The problem with helpdesk ticketing systems is there's rarely anywhere to file a ticket about them, but that didn't stop the users of WTF U's incident management system from raising hell when their new staff cellphone numbers caused this error:
Like all diligent university procurement departments, WTF U's had carefully considered their approved list of Highly Paid Consultants and then hired two of their own Computing Science majors to develop the Integrated Departmental Incident Outcome Tracker, rolled out with slight customizations to all university departments. Being in Greater London, the values entered in the phone number field had always been ten digits long and in the 020 local exchange — the leading zero being dropped when interpreting the number as an integer. The campus IT department, pursuing their mandate of never leaving anything bloody well alone, had recently rolled out mobile phones to their technicians so they could be harassed by professors whilst on vacation. UK mobile numbers begin with 07 followed by nine digits, and as soon as a tech tried to enter his new number in the tracker, he was confronted by the foregoing error.
The original developers of the incident tracker were long gone: one had graduated and become a Highly Paid Consultant, the other was now an adjunct professor at U of WTF away in Northumberland. Ebony was the new student hired to maintain the incident tracker, and she hadn't been on the job long when the screenshot arrived, attached to a nasty email from the IT department. After staring at the screenshot for a while and wishing for something stronger in her mug than coffee, she dove into the application.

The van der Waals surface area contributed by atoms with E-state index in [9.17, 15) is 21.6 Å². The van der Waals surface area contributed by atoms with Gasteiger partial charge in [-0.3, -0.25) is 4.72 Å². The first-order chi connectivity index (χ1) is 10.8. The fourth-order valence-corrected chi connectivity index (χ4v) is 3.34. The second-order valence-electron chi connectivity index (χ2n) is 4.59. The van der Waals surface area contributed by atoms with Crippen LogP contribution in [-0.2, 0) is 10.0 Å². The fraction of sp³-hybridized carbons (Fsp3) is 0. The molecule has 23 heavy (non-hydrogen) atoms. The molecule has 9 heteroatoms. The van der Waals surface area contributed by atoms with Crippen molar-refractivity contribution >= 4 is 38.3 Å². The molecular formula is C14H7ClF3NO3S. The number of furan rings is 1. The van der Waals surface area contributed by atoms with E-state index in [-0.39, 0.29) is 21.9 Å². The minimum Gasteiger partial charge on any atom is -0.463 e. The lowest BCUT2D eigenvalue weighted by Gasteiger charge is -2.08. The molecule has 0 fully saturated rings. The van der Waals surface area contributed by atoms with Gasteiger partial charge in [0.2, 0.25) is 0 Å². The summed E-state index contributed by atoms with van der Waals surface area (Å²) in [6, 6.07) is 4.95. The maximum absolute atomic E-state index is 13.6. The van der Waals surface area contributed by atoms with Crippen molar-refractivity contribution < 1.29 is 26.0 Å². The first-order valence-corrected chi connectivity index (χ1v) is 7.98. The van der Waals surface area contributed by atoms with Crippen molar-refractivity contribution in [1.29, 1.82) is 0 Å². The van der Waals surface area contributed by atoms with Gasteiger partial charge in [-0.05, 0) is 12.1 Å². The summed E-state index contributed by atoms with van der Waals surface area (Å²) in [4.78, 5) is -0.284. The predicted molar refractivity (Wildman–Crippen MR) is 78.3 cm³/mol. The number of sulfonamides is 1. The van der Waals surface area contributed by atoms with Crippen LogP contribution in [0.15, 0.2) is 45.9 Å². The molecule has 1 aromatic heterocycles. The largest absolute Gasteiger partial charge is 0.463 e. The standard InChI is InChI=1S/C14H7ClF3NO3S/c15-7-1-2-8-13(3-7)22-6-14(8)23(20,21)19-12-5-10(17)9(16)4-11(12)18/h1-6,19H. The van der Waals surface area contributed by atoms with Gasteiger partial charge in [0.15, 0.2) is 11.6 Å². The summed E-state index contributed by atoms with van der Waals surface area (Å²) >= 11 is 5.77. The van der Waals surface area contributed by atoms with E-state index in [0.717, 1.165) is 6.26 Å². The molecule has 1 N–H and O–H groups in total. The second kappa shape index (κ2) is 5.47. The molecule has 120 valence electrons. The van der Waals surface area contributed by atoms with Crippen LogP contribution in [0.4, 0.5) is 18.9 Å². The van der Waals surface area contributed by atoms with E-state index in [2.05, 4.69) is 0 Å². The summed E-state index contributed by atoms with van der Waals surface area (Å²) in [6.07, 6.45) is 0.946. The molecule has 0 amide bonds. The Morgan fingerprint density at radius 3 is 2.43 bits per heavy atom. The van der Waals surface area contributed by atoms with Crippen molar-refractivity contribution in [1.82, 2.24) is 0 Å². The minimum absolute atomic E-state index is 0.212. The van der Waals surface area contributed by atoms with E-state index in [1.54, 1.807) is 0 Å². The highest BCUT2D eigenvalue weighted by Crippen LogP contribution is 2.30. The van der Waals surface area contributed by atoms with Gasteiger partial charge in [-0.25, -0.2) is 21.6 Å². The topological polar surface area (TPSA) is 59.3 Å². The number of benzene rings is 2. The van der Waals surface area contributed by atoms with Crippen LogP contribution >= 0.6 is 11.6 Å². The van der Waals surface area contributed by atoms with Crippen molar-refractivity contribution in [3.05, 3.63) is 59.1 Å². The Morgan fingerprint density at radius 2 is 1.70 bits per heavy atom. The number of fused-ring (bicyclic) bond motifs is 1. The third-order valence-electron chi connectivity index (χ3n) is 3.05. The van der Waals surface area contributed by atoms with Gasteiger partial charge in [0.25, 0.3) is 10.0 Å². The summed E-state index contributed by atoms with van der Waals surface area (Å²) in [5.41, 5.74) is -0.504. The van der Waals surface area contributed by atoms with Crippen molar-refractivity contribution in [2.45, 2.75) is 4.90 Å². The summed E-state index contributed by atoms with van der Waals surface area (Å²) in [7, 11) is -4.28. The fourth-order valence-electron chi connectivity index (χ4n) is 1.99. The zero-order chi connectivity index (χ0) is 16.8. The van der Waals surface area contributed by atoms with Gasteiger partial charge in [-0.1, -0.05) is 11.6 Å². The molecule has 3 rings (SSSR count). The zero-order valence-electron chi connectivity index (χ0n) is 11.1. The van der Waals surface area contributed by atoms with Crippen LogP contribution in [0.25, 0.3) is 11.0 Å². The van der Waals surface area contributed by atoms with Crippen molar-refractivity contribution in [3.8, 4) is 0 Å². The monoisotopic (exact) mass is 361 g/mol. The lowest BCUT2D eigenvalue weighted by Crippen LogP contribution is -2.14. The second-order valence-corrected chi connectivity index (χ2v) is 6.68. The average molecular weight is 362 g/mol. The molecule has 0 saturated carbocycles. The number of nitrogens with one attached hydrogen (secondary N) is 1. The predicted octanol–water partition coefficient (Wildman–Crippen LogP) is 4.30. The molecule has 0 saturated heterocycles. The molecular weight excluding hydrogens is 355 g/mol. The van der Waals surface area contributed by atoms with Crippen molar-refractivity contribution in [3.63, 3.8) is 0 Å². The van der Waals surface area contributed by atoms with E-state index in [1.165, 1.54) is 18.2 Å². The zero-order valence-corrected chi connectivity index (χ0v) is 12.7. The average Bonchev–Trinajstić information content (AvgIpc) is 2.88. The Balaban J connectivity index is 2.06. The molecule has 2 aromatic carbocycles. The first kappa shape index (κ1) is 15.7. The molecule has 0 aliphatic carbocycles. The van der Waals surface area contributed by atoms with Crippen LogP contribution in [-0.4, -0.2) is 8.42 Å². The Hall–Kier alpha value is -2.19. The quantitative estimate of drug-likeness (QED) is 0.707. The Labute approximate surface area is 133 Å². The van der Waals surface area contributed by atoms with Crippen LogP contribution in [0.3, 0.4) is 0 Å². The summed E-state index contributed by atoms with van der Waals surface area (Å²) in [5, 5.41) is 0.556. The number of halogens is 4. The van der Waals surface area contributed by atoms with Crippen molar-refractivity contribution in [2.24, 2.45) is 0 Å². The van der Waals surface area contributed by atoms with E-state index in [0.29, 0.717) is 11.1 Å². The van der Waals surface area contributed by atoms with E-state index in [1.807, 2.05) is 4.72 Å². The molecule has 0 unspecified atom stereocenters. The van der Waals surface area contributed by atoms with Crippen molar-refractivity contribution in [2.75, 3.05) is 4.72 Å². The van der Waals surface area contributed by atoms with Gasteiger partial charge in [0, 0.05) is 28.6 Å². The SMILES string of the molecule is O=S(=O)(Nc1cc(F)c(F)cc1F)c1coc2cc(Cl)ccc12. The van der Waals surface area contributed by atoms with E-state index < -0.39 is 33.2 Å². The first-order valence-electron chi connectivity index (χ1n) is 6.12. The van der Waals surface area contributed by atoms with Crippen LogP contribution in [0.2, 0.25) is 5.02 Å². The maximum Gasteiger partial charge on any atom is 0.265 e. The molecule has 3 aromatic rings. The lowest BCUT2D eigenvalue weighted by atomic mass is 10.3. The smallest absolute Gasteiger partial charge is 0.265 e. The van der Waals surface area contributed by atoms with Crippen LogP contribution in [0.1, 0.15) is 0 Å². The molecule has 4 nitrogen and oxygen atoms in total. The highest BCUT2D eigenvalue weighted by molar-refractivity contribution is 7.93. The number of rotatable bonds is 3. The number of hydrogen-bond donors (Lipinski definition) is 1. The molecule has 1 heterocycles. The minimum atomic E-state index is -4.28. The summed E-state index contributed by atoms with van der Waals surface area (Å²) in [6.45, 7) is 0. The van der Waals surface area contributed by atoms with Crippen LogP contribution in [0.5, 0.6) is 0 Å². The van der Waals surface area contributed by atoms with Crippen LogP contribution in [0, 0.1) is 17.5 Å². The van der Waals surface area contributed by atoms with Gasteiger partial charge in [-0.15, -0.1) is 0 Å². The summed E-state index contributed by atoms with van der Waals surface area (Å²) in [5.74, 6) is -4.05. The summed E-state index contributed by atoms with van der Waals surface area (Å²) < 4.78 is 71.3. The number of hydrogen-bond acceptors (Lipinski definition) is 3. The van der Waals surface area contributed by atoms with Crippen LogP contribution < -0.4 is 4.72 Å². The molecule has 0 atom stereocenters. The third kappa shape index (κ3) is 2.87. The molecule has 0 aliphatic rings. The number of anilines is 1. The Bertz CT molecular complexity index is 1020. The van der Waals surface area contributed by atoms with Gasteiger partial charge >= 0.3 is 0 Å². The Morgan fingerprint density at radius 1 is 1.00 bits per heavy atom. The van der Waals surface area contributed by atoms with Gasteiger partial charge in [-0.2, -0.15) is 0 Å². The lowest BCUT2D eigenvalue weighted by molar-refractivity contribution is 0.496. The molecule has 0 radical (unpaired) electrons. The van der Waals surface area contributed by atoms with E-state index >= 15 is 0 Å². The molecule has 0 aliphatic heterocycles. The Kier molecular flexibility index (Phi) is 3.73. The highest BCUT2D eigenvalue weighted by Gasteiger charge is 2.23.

The code behind the offending phone number field didn't disappoint. It featured a somewhat defensively-toned comment explaining the convenience of representing phone numbers as ten-digit integers, and she couldn't disagree: while all the traditional typographical conventions of phone numbers were rebuffed, the system was ready if people one day decided to prefix them with a minus sign. Nonetheless, the system as written wouldn't tolerate a mobile number, since even without the conventional whitespace entered by the screenshot's submitter, any mobile number in the UK would still exceed the 32-bit integer limit... even if she simply made the field unsigned int.
Ebony made the argument to her manager that phone numbers were essentially character and not numerical data, even though most of their contents were digits. Storing them in a numeric data type didn't make sense as you couldn't logically perform any numeric computations on them. While consistency was important, she argued, they should (carefully) validate entries in the application layer and store the phone numbers as character data. Her manager, a senior developer, was sympathetic but not hopeful: he explained that the university's procurement department technically owned internal systems like the tracker, and they were very conservative about changes.
"After all," he said, "in their minds, this system has worked rather well for years. Why change it now?"
"Because its users have changed!" Ebony said. "Mobile-number use is only going to increase. Would it suffice if I merely changed the existing field to a 64-bit integer? It's still stupid, but at least it would hold a mobile number."
"I hate to say it," her manager said, "but they're less likely to approve even that change than to argue that mobiles are a passing fad."
So it was that Ebony learned what "maintaining" the Integrated Departmental Incident Outcome Tracker really meant: she closed her IDE, opened her email client, and apologetically suggested that the technician enter the number for his desk line instead. Without spaces.